Years of Tourists Riding on Elephants Is Leading to Disfigurement

It's high time we say goodbye to this "attraction" once and for all

an elephant with a disfigured spine.
After 25 years working in the tourism industry, this 71-year-old elephant is left with a disfigured spine.
Amy Jones/Moving Animals/WFFT

Is it okay to ride elephants? The answer is, unequivocally, no. And yet, in many Southeast Asian countries — Thailand, Vietnam and Indonesia chief among them — the opportunity for tourists to get up close and personal with elephants is still one of the biggest draws.  So, despite what we know to be true about the conditions of many of the “sanctuaries” where the animals are kept and the myriad of campaigns denouncing it (back in 2016, TripAdvisor actually banned ticket sales to physical encounters), because of continued demand, it’s not uncommon to still find elephant riding experiences in many of them.

That said, per a report from CNN, you don’t have to look very hard in the year 2023 to see the impact that years of carrying tourists has had on many elephants. Pai Lin is a 71-year-old female elephant that, after 25 years spent working in the tourism industry, now resides at the Wildlife Friends Foundation in Thailand (WFFT) sanctuary. Being forced to carry as many as six tourists at a time for much of her adult life has left her with a very visibly disfigured spine.

Shark Tourism at Guadalupe Island Comes to an Indefinite End
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“Pai Lin’s back still bears scars from old pressure points,” WFFT said. “This continuous pressure on [elephants’] bodies can deteriorate the tissue and bones on their back, causing irreversible physical damage to their spines.”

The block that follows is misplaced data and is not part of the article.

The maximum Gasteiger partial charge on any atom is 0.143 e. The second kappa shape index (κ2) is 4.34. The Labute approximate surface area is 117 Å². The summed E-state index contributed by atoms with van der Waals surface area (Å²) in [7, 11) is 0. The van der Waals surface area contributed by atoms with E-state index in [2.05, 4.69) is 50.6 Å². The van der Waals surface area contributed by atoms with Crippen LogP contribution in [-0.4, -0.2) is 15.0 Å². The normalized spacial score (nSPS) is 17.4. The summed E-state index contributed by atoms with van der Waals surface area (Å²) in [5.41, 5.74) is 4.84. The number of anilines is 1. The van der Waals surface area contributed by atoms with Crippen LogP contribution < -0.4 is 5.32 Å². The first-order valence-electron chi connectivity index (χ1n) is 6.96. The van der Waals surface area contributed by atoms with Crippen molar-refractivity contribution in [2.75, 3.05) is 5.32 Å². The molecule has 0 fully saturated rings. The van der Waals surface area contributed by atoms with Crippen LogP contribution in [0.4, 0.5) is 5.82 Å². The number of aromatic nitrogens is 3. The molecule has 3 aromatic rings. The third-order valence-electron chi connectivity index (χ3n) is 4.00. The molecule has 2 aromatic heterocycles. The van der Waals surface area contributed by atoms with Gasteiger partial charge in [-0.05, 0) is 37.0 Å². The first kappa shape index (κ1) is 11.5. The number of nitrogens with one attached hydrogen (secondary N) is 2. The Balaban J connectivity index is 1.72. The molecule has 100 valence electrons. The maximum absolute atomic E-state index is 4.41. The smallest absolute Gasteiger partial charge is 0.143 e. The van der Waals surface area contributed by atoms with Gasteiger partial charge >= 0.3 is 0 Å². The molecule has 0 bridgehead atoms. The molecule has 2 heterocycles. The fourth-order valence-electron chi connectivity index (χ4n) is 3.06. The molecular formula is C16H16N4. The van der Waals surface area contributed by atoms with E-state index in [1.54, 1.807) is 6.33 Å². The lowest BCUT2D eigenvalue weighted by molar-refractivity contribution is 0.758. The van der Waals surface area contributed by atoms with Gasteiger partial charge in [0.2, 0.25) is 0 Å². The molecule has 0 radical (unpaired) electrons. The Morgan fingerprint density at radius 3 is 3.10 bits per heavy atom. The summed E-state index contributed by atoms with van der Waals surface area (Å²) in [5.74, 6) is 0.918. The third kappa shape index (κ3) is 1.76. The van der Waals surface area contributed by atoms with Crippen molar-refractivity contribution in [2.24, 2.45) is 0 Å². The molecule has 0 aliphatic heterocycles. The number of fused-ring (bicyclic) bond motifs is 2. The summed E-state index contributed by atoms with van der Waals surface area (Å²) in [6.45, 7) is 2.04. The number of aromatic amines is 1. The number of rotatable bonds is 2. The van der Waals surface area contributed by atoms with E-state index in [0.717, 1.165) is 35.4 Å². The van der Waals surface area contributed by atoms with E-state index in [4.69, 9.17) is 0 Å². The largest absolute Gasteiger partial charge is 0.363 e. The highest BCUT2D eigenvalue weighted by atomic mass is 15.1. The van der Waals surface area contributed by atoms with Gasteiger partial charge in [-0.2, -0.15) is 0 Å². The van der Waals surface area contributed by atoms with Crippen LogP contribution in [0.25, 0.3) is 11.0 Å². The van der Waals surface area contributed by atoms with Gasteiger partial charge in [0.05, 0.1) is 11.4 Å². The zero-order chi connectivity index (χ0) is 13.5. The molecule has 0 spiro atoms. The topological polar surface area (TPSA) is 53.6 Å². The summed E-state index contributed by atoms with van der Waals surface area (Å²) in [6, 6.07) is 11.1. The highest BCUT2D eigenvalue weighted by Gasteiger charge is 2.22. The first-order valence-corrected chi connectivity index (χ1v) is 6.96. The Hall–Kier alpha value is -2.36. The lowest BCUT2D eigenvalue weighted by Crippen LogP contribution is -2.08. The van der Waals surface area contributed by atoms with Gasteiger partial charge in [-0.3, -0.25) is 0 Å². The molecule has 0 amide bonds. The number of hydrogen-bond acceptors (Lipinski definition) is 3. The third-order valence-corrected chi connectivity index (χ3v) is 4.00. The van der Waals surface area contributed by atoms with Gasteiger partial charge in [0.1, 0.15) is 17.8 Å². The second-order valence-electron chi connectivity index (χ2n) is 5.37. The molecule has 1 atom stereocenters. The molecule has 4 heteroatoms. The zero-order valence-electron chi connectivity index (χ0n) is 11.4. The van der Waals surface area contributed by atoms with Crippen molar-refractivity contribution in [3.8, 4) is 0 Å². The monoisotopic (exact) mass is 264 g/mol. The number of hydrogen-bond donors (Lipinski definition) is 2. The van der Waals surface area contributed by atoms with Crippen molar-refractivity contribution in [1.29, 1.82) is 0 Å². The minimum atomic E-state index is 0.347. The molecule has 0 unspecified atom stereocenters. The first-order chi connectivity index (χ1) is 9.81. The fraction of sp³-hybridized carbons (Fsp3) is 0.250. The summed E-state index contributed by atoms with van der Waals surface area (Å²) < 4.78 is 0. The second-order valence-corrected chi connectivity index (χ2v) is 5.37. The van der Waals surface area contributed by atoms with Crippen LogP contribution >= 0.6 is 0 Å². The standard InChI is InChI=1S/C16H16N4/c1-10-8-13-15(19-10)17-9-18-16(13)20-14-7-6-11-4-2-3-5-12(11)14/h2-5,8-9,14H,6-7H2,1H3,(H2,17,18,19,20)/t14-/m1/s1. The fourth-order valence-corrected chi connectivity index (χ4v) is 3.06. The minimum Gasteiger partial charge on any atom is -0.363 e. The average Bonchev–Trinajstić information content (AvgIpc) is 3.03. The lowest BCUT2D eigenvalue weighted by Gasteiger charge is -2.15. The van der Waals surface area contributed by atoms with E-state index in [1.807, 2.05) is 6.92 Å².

Her previous owner ultimately surrendered her for being “too slow” and “always in pain,” though — if you can believe it — Pai Lin may be among the lucky ones. In other industries, including trekking and lodging, elephants are routinely worked to death.

But that doesn’t mean tourists are off the hook. For the uninitiated, elephants are not built to be ridden. “Their spines extend upwards,” WFFT’s project director said. “Constant pressure on their backbones from tourists can result in permanent physical damage — which can be seen in Pai Lin.” And, in case anyone needs to hear it: no amount of Instagram-worthy shots is worth literally disfiguring an animal for.

Fortunately, wildlife wellbeing is becoming increasingly more central to the eco-tourism conversation. Guadalupe Island, an area largely dependent on shark-related tourism, just banned it altogether, for example. Of course, the argument could be made that if a picture of a deformed elephant isn’t enough to dissuade you from riding one, a little legislation likely won’t, either.


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